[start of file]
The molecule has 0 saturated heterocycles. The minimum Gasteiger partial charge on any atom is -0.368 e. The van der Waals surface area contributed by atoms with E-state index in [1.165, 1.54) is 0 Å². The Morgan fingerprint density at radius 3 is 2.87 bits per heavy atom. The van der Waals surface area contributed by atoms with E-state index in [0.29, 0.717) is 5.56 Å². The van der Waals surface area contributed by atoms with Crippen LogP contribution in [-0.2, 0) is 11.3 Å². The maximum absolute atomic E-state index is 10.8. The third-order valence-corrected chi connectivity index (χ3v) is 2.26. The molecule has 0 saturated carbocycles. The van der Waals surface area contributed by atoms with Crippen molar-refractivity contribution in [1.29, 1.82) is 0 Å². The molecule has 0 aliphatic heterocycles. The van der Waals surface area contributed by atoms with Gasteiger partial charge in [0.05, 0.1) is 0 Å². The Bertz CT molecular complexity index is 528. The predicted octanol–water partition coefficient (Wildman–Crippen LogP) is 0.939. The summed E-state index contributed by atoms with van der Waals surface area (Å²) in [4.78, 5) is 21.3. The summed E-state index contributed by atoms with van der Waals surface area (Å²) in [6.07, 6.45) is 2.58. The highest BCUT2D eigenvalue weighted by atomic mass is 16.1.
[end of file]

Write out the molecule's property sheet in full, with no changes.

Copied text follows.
The molecule has 0 saturated heterocycles. The minimum Gasteiger partial charge on any atom is -0.368 e. The van der Waals surface area contributed by atoms with E-state index in [1.165, 1.54) is 0 Å². The Morgan fingerprint density at radius 3 is 2.87 bits per heavy atom. The van der Waals surface area contributed by atoms with E-state index in [0.29, 0.717) is 5.56 Å². The van der Waals surface area contributed by atoms with Crippen LogP contribution in [-0.2, 0) is 11.3 Å². The maximum absolute atomic E-state index is 10.8. The third-order valence-corrected chi connectivity index (χ3v) is 2.26. The molecule has 0 saturated carbocycles. The van der Waals surface area contributed by atoms with Crippen molar-refractivity contribution in [1.29, 1.82) is 0 Å². The molecule has 0 aliphatic heterocycles. The van der Waals surface area contributed by atoms with Gasteiger partial charge in [0.05, 0.1) is 0 Å². The Bertz CT molecular complexity index is 528. The predicted octanol–water partition coefficient (Wildman–Crippen LogP) is 0.939. The summed E-state index contributed by atoms with van der Waals surface area (Å²) in [4.78, 5) is 21.3. The summed E-state index contributed by atoms with van der Waals surface area (Å²) in [6.07, 6.45) is 2.58. The highest BCUT2D eigenvalue weighted by atomic mass is 16.1.